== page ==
Monday, August 3, 2020

Rubicon Trail Day One


Finally the Rubicon Trail! I made it!


We left Colorado with my two boys, our dog Dixie, and two Jeeps, my 2015 Rubicon and our 1969 CJ5. We knew it would be a long couple of days with the slow go of the CJ5. What we didn't know was the struggle this Jeep would have on the trail. 

Neil is an amazing wheeler and has the ability to get any Jeep through an obstacle. We saw that amazing ability in Kingman, Arizona with Ms. Daisy. I had every confidence we would get Bumblebee through the trail.


Monday morning was trail day. We woke with anticipation and excitement for finally getting to  wheel the Rubicon Trail. We made a parts store pit stop and filled up the Jeeps with gas. Then headed up Icehouse Road to the Loon Lake Trail head.


Before we made it to the trailhead Bumblebee needed a trail fix. Neil sat on the side of the road rebuilding the carberator. My heart ached for him. I knew he was extremely frustrated. 



Icehouse Road

He was so excited to wheel the Rubicon Trail. He had tried a couple of other times but never made it on to the trail. I knew how much this meant to him.




I was also frustrated because of the delay and could sense the frustration levels from the crew we were wheeling with. Since this was our event, I felt responsible for their trip too. That's just my nature. To worry about everyone else's happiness and good time. Something I am working on changing.

Then with my boys wheeling with us, I wanted it to be a good time for them as well. This was my first time with both of them in months. It was an extremely tense for me trying to make everyone else happy. 

A lesson I learned on this trip is not to use used metal gas cans. We got them from a friend and who knows what was in them during their lifetime. It is my belief this is what our problem was with the CJ5's engine. 


Finally with the carberator rebuilt it was on to the Rubicon Trail head at Loon Lake . We made it there around mid afternoon. Several hours off schedule. However, that was okay.



During my other adventures with Neil I learned the value of letting the adventure lead you. So I took a deep breath and vowed to enjoy the Rubicon Trail where ever it may lead.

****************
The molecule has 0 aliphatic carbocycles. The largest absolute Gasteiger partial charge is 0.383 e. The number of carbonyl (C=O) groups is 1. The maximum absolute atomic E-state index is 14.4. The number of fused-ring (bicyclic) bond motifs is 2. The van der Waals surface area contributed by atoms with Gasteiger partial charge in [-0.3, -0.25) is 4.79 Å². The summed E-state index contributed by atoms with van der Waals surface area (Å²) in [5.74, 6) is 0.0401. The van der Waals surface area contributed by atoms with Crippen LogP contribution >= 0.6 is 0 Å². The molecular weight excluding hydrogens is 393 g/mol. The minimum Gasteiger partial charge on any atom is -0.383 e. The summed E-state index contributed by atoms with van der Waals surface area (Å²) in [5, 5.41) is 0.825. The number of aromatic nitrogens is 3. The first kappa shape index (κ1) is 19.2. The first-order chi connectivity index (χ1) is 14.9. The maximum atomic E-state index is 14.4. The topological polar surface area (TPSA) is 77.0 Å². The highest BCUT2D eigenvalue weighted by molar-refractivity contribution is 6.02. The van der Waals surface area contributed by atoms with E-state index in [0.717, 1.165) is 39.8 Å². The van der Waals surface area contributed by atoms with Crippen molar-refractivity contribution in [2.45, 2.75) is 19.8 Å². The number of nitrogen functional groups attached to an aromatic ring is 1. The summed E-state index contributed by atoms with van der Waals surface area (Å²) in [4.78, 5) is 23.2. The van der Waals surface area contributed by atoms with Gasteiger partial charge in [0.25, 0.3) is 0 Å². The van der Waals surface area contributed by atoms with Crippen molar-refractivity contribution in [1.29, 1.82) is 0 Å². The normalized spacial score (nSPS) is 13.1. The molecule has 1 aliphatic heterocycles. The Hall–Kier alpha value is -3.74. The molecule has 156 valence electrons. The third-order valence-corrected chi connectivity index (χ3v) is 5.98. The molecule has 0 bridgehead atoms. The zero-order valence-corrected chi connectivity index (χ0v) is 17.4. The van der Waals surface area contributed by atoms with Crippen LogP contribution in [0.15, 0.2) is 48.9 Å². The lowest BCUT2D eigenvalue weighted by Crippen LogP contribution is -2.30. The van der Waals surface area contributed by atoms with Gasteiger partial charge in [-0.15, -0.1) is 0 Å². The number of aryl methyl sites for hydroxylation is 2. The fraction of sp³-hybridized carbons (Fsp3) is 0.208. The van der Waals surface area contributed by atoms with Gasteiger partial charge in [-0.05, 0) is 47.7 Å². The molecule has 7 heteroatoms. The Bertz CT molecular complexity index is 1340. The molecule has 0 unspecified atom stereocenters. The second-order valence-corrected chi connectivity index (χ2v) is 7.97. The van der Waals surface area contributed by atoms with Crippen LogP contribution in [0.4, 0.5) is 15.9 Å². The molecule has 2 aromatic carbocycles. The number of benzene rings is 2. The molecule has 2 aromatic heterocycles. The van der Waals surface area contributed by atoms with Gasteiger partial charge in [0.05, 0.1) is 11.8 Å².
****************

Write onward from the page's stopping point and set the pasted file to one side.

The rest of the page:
After a short stint from the trail head we arrived at the Gatekeeper. We all made it through with Bumblebee needing a small trail fix which Neil fixed easily.







After the Gatekeeper it was on to the Granite Bowl. What amazing views.










We didn't make it as far as we had planned but that was okay because we were on the Rubicon Trail. We set up camp that night and listened to the frogs in the near by lake. 

Monday, July 27, 2020

The Road To The Rubicon

Six years ago I discovered the Rubicon Trail from videos on YouTube. I had no idea there was even such a trail.  A fellow Jeeper on Instagram told me, with practice, one day I would be able to wheel the trail. 


At the time, I didn't think I would ever be at that level. Boy was I wrong. Recently, I upped my wheeling game with some off roading in Kingman, Arizona where the trails are quite difficult, some compare them to the Rubicon trail and even harder. I made it through a few of those trails, so I figured I might do okay on the Rubicon Trail.



The time was finally here. Not only was I going to get to wheel the Rubicon Trail, I was going to get to do it with my two sons. Neil was able to convince my oldest Michael to join us. 


I picked my kids up at the airport on Thursday night and Friday morning it was off to the Rubicon Trail. Michael and Neil were in the 1969 CJ5 and Ben and I were in the Rubicon.
Since our truck was on the fritz we were driving the CJ5 instead of towing. It was going to be a challenge with the smaller gas tank and low speed.  

We took our time getting from Del Norte, Colorado to South Lake Tahoe, California where we were meeting the rest of the Jeep crew that were going to wheel the Rubicon Trail with us. 




Spending time on the road with my kids was amazing. I was able to show them the amazing beauty of the west. The first night we found dispersed camping in the Manti-La Sal National Forest.